My rating: 5 of 5 stars
Eric Arthur Blair, better preferably known as George Orwell, wrote a series of essays that dealt with the subject matters close to the human life in the manner of a journalist with heart. This book is a definitive anthology of Orwell’s essays contributed to various magazines and newspaper that will invite the readers to the Orwellian world of reality as he saw and he liked.
Orwell was capable of perceiving the absurdities of reality and truths masqueraded by ornamented political euphemism to obfuscate the masses for unscrupulous intentions. Of all his essays, “Why I write” is a paragon of his fineness as a great essayist. In the essay, Orwell provides the readers with sage guidelines for a writer, one of which is a choice of the subject matter that should be determined by the age a writer lives in. Such advice links with Leo Tolstoy’s view on great work of art to be closely related to the ethos of the time it is made. That is, a writer is unavoidably influenced by the ethos of the time he lives against his willful struggle to escape from solid reality.
Orwell asserts that a writer should discipline his temperament lest he should be stuck at immature stage or depressive mood. A writer should think straight so that he can write clearly. This shows Orwell’s belief in writing not as a platform for babbling about his egoistically driven existential dilemma of daily life, for consuming his energy into such self-induced woes and pains will kill the creative spirit in him, the very impulse to express himself as he truly is. To my delight, Orwell further expounds 4 motives for writing as follows:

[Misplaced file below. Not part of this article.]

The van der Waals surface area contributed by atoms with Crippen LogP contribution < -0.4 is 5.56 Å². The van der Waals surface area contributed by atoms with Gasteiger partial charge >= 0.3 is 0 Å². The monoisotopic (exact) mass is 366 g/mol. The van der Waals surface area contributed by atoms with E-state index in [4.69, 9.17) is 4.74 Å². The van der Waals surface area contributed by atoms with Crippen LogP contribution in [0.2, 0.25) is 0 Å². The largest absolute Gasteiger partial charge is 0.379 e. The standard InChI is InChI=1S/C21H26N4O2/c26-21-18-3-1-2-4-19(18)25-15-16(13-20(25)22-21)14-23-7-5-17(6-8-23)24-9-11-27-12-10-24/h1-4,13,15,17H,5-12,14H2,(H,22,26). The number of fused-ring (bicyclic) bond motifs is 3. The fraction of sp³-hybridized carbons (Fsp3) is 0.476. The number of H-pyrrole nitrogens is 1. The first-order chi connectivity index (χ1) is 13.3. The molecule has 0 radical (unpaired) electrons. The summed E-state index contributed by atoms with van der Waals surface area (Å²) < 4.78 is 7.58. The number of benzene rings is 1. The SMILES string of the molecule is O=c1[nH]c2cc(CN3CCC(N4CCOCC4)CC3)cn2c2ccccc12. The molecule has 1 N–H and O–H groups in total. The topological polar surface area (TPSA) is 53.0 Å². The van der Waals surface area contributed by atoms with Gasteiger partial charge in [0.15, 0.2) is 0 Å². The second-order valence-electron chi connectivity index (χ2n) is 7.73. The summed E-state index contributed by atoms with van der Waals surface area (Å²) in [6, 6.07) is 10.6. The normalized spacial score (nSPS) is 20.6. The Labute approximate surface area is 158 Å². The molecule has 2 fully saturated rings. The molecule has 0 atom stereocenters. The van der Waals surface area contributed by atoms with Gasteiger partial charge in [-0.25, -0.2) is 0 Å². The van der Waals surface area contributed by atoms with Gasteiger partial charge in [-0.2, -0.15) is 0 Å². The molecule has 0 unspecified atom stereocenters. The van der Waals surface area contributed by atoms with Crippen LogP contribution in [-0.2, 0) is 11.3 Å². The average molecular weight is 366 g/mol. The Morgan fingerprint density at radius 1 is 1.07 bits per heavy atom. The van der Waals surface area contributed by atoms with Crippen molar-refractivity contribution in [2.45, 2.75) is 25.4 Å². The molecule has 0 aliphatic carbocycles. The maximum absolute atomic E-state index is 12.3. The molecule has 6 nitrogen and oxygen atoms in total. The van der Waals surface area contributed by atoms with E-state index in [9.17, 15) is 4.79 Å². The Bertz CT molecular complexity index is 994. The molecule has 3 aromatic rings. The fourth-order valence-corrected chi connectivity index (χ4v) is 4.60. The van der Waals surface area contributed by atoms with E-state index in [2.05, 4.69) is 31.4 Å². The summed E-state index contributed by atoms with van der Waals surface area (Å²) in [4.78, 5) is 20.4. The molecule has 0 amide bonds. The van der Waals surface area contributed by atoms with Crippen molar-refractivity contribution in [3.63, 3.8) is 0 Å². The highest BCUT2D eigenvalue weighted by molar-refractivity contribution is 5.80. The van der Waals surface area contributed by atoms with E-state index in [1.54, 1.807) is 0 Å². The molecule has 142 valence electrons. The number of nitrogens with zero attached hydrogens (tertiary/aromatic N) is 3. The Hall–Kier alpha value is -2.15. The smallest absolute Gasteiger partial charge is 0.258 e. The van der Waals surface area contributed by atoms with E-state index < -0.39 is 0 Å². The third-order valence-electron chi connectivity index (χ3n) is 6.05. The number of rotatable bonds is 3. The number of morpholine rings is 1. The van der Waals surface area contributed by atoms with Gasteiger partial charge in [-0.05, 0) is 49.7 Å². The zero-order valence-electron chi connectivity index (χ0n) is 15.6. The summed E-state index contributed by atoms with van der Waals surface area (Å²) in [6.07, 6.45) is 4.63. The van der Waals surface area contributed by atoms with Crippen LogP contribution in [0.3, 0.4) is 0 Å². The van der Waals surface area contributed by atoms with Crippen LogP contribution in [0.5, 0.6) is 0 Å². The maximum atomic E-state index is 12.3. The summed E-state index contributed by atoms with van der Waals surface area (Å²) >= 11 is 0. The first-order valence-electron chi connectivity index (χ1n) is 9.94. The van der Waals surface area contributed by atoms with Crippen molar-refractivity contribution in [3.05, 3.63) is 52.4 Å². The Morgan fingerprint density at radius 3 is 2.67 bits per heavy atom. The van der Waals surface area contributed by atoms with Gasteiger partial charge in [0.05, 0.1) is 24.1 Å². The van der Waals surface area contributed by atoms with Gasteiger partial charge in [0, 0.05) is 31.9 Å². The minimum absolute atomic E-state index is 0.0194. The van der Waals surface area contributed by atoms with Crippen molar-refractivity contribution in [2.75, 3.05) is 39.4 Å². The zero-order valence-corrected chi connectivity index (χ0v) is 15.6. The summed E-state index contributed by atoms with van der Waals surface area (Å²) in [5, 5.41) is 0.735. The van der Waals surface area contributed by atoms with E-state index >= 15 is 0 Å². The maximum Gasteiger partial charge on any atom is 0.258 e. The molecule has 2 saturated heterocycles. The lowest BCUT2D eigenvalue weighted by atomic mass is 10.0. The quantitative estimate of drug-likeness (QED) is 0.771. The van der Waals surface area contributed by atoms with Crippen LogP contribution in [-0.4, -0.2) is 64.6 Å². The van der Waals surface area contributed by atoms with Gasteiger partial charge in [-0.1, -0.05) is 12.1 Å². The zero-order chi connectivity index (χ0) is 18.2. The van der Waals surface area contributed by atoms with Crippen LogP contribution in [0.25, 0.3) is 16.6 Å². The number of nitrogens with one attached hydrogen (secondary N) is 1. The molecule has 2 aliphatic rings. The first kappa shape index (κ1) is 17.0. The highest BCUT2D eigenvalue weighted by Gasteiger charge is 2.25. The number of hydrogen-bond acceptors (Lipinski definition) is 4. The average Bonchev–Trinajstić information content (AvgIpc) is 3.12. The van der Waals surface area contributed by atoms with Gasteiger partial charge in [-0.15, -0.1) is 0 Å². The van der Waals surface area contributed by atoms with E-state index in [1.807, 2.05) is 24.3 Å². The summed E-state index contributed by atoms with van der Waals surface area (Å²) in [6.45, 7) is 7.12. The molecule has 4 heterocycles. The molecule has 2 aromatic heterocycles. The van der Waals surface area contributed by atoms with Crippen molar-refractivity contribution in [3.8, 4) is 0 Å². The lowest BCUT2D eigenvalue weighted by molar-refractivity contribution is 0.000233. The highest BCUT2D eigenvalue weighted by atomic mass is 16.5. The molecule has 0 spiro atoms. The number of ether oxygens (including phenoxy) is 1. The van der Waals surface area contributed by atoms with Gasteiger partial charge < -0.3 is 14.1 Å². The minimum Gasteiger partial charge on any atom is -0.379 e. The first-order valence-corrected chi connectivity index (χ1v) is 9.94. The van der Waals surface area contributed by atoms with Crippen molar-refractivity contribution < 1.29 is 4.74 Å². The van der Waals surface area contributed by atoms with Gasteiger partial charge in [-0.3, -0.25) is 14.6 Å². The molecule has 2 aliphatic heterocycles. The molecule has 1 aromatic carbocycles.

(1) Sheer egoism: desire to be regarded as clever and much to be talked about. Writers are vain in the fact that they do want to be individuals, not compromising with the social conditions of reality. Writers can be egotistical and vain because of their elitist attitude toward the opinions of others and general opinions of the public, but are less interested in monetary reward.
(2) Aesthetic enthusiasm: desire to beautify arrangements of words in pleasing manner by using a plethora of flowery words and rhythmical rhymes.
(3) Historical impulse : desire to record historical facts of the time to pass the written records for the use of posterity.
(4) Political purpose: desire to direct the world in a specific direction in order to influence people’s views on society in such direction as it should be
The readers may find Orwell’s credo in writing rather anachronistic and dogmatic in consideration of the time the essay was written (1946). However, what rings the bell is the recognition of impulse to write as a sublime human act of expressing himself in connection with the time and society he lives in because as Aristotle put, “Man is a political animal.” This collection of Orwell’s poignant, honest, and witty essays will guide the readers into the mind garden of Orwell where moral obligation and the psychological facts are differentiated as pointed out in “Such, Such Were the Joys” and where there is a pleasant, family-friendly pub called “The Moon Under the Water” with a privilege to appreciate Orwell’s brilliant display of language facility and power of facing unpleasant facts in his own words.